Prognosis and treatment options in cases of acute liver failure caused by mushroom poisoning due to Amanita phalloides


  • Anant Parasher Department of Medicine, Guru Teg Bahadur Hospital, New Delhi, India
  • Akshay Aggrawal Department of Medicine, Guru Teg Bahadur Hospital, New Delhi, India



Amanita phalloides, Amatoxin, Hepatic failure, Liver transplantation, Mushroom poisoning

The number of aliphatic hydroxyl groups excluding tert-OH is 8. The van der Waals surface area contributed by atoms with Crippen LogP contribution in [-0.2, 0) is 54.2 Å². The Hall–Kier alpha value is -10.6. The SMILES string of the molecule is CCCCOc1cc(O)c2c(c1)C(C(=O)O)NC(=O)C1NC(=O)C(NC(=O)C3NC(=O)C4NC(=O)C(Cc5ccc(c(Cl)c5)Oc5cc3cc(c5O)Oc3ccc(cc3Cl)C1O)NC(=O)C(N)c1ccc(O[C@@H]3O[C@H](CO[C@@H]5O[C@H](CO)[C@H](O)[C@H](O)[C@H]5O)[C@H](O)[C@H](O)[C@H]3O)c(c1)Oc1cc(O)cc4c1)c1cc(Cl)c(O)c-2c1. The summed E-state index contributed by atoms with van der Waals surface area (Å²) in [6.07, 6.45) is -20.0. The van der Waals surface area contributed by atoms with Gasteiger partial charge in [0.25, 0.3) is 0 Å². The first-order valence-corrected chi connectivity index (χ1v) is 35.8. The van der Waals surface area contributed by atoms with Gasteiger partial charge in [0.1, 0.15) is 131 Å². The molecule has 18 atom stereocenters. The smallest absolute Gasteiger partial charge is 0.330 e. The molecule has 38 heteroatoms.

Poisoning due to mushroom ingestion is a relatively rare but deadly cause of acute liver failure (ALF). Consumption of the poisonous mushroom Amanita phalloides, also known as ‘death cap’, is one of the most common causes of mushroom poisoning worldwide, being involved in the majority of human fatalities caused due to mushroom ingestion. A major portion of the liver damage due to Amanita phalloides is related to powerful toxins known as amanitins, which cause impairment in protein synthesis and subsequent cell necrosis by the inhibition of RNA polymerase II. Initially the presentation is that of an asymptomatic lag phase, followed by gastrointestinal symptoms and hepato-renal involvement. Amatoxin poisoning may progress into fulminant hepatic failure and eventually death if liver transplantation is not performed. It is based on a careful assessment of history of type and duration of mushroom ingestion, as well as the clinical manifestations. Diagnosis can be confirmed by laboratory tests measuring urinary amatoxin levels and identification of the mushroom. Although N-Acetyl Cysteine and Penicillin-G have proven to be effective therapeutic agents, Orthotopic Liver Transplantation (OLT) or Auxiliary Partial Orthotopic Liver Transplantation (APOLT) is the only treatment option for most of the cases carrying a poor prognosis.


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